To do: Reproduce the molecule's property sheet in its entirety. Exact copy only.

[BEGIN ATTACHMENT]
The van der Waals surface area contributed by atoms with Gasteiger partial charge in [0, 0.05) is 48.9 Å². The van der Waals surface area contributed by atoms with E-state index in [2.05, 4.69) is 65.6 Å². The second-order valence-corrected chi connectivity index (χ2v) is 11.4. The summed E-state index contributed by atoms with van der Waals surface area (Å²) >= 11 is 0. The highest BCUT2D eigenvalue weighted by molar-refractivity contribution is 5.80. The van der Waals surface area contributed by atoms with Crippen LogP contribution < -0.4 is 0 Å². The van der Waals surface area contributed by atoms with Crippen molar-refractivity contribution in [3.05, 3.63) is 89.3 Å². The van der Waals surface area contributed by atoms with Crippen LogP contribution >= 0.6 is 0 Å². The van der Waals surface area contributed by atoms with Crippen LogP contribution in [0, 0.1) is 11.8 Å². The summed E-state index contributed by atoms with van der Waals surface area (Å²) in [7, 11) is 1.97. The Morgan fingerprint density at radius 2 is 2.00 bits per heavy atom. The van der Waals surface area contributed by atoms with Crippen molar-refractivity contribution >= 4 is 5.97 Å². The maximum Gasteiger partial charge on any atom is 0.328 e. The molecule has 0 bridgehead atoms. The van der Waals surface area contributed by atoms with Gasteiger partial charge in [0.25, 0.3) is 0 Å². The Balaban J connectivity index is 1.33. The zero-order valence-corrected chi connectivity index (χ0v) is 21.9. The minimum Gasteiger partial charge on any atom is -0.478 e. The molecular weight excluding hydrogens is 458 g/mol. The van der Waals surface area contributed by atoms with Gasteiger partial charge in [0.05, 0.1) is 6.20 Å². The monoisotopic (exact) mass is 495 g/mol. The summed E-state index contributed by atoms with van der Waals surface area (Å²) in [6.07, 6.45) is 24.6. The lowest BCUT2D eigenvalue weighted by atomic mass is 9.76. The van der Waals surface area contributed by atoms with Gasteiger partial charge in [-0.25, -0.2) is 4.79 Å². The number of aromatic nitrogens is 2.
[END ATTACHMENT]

The van der Waals surface area contributed by atoms with Gasteiger partial charge in [0, 0.05) is 48.9 Å². The van der Waals surface area contributed by atoms with E-state index in [2.05, 4.69) is 65.6 Å². The second-order valence-corrected chi connectivity index (χ2v) is 11.4. The summed E-state index contributed by atoms with van der Waals surface area (Å²) >= 11 is 0. The highest BCUT2D eigenvalue weighted by molar-refractivity contribution is 5.80. The van der Waals surface area contributed by atoms with Crippen LogP contribution < -0.4 is 0 Å². The van der Waals surface area contributed by atoms with Crippen molar-refractivity contribution in [3.05, 3.63) is 89.3 Å². The van der Waals surface area contributed by atoms with Crippen LogP contribution >= 0.6 is 0 Å². The van der Waals surface area contributed by atoms with Crippen LogP contribution in [0, 0.1) is 11.8 Å². The summed E-state index contributed by atoms with van der Waals surface area (Å²) in [7, 11) is 1.97. The Morgan fingerprint density at radius 2 is 2.00 bits per heavy atom. The van der Waals surface area contributed by atoms with Crippen molar-refractivity contribution >= 4 is 5.97 Å². The maximum Gasteiger partial charge on any atom is 0.328 e. The molecule has 0 bridgehead atoms. The van der Waals surface area contributed by atoms with Gasteiger partial charge in [0.25, 0.3) is 0 Å². The Balaban J connectivity index is 1.33. The zero-order valence-corrected chi connectivity index (χ0v) is 21.9. The minimum Gasteiger partial charge on any atom is -0.478 e. The molecular weight excluding hydrogens is 458 g/mol. The van der Waals surface area contributed by atoms with Gasteiger partial charge in [0.05, 0.1) is 6.20 Å². The monoisotopic (exact) mass is 495 g/mol. The summed E-state index contributed by atoms with van der Waals surface area (Å²) in [6.07, 6.45) is 24.6. The lowest BCUT2D eigenvalue weighted by atomic mass is 9.76. The van der Waals surface area contributed by atoms with Gasteiger partial charge in [-0.25, -0.2) is 4.79 Å². The number of aromatic nitrogens is 2.